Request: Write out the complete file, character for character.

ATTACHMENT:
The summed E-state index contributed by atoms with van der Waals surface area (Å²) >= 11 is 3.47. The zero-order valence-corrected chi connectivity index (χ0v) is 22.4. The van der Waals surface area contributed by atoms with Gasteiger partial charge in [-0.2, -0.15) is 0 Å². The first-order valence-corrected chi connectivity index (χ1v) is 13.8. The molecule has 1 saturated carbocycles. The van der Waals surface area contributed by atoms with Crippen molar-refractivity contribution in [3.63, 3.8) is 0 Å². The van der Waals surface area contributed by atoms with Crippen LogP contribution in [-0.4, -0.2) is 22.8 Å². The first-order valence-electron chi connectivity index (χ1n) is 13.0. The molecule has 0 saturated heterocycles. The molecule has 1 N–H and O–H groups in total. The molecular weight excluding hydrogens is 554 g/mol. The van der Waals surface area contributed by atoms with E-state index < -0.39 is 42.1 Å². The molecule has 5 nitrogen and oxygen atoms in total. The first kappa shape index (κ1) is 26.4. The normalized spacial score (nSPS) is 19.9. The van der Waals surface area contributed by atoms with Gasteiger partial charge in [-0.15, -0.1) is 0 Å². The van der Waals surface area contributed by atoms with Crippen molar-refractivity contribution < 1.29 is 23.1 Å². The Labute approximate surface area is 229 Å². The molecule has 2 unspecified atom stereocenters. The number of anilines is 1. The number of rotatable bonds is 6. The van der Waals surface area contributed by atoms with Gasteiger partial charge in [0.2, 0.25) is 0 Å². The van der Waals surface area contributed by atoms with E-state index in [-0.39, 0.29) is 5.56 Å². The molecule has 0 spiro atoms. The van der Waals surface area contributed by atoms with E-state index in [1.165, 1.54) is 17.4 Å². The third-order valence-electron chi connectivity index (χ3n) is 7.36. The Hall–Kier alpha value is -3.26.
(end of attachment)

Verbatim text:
The summed E-state index contributed by atoms with van der Waals surface area (Å²) >= 11 is 3.47. The zero-order valence-corrected chi connectivity index (χ0v) is 22.4. The van der Waals surface area contributed by atoms with Gasteiger partial charge in [-0.2, -0.15) is 0 Å². The first-order valence-corrected chi connectivity index (χ1v) is 13.8. The molecule has 1 saturated carbocycles. The van der Waals surface area contributed by atoms with Crippen molar-refractivity contribution in [3.63, 3.8) is 0 Å². The van der Waals surface area contributed by atoms with Crippen LogP contribution in [-0.4, -0.2) is 22.8 Å². The first-order valence-electron chi connectivity index (χ1n) is 13.0. The molecule has 0 saturated heterocycles. The molecule has 1 N–H and O–H groups in total. The molecular weight excluding hydrogens is 554 g/mol. The van der Waals surface area contributed by atoms with E-state index < -0.39 is 42.1 Å². The molecule has 5 nitrogen and oxygen atoms in total. The first kappa shape index (κ1) is 26.4. The normalized spacial score (nSPS) is 19.9. The van der Waals surface area contributed by atoms with Gasteiger partial charge in [-0.15, -0.1) is 0 Å². The van der Waals surface area contributed by atoms with Crippen molar-refractivity contribution < 1.29 is 23.1 Å². The Labute approximate surface area is 229 Å². The molecule has 2 unspecified atom stereocenters. The number of anilines is 1. The number of rotatable bonds is 6. The van der Waals surface area contributed by atoms with Gasteiger partial charge in [0.2, 0.25) is 0 Å². The van der Waals surface area contributed by atoms with E-state index in [-0.39, 0.29) is 5.56 Å². The molecule has 0 spiro atoms. The van der Waals surface area contributed by atoms with E-state index in [1.165, 1.54) is 17.4 Å². The third-order valence-electron chi connectivity index (χ3n) is 7.36. The Hall–Kier alpha value is -3.26.